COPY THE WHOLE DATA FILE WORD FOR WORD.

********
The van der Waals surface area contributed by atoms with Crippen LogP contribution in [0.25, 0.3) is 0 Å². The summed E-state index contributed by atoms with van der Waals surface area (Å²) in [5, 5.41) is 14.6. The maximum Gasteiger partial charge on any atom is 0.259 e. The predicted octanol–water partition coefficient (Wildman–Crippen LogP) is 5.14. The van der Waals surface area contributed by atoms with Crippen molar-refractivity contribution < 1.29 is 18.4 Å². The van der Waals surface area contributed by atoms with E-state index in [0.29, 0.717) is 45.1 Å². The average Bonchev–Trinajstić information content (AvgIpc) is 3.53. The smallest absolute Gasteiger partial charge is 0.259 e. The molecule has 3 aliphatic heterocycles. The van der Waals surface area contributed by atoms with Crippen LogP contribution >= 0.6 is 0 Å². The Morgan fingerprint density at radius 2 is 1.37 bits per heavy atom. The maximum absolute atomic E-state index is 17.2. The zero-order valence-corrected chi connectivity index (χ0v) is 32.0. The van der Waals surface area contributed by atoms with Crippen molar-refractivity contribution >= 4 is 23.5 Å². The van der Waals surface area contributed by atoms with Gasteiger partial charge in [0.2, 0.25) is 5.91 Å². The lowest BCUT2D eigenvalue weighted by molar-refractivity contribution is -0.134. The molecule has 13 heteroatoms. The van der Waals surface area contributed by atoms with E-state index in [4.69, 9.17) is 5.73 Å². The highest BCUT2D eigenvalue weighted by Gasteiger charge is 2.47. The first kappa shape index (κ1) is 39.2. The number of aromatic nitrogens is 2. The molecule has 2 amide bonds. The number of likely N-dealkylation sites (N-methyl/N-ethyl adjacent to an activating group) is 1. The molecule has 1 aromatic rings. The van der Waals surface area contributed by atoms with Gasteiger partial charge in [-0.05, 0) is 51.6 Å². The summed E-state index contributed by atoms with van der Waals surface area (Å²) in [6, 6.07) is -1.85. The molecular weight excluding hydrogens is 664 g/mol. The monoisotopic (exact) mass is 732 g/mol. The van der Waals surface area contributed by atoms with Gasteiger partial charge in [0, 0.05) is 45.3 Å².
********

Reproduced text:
The van der Waals surface area contributed by atoms with Crippen LogP contribution in [0.25, 0.3) is 0 Å². The summed E-state index contributed by atoms with van der Waals surface area (Å²) in [5, 5.41) is 14.6. The maximum Gasteiger partial charge on any atom is 0.259 e. The predicted octanol–water partition coefficient (Wildman–Crippen LogP) is 5.14. The van der Waals surface area contributed by atoms with Crippen molar-refractivity contribution < 1.29 is 18.4 Å². The van der Waals surface area contributed by atoms with E-state index in [0.29, 0.717) is 45.1 Å². The average Bonchev–Trinajstić information content (AvgIpc) is 3.53. The smallest absolute Gasteiger partial charge is 0.259 e. The molecule has 3 aliphatic heterocycles. The van der Waals surface area contributed by atoms with Crippen LogP contribution >= 0.6 is 0 Å². The Morgan fingerprint density at radius 2 is 1.37 bits per heavy atom. The maximum absolute atomic E-state index is 17.2. The zero-order valence-corrected chi connectivity index (χ0v) is 32.0. The van der Waals surface area contributed by atoms with Crippen molar-refractivity contribution >= 4 is 23.5 Å². The van der Waals surface area contributed by atoms with Gasteiger partial charge in [0.2, 0.25) is 5.91 Å². The lowest BCUT2D eigenvalue weighted by molar-refractivity contribution is -0.134. The molecule has 13 heteroatoms. The van der Waals surface area contributed by atoms with E-state index in [4.69, 9.17) is 5.73 Å². The highest BCUT2D eigenvalue weighted by Gasteiger charge is 2.47. The first kappa shape index (κ1) is 39.2. The number of aromatic nitrogens is 2. The molecule has 2 amide bonds. The number of likely N-dealkylation sites (N-methyl/N-ethyl adjacent to an activating group) is 1. The molecule has 1 aromatic rings. The van der Waals surface area contributed by atoms with Gasteiger partial charge in [-0.05, 0) is 51.6 Å². The summed E-state index contributed by atoms with van der Waals surface area (Å²) in [6, 6.07) is -1.85. The molecular weight excluding hydrogens is 664 g/mol. The monoisotopic (exact) mass is 732 g/mol. The van der Waals surface area contributed by atoms with Gasteiger partial charge in [0, 0.05) is 45.3 Å².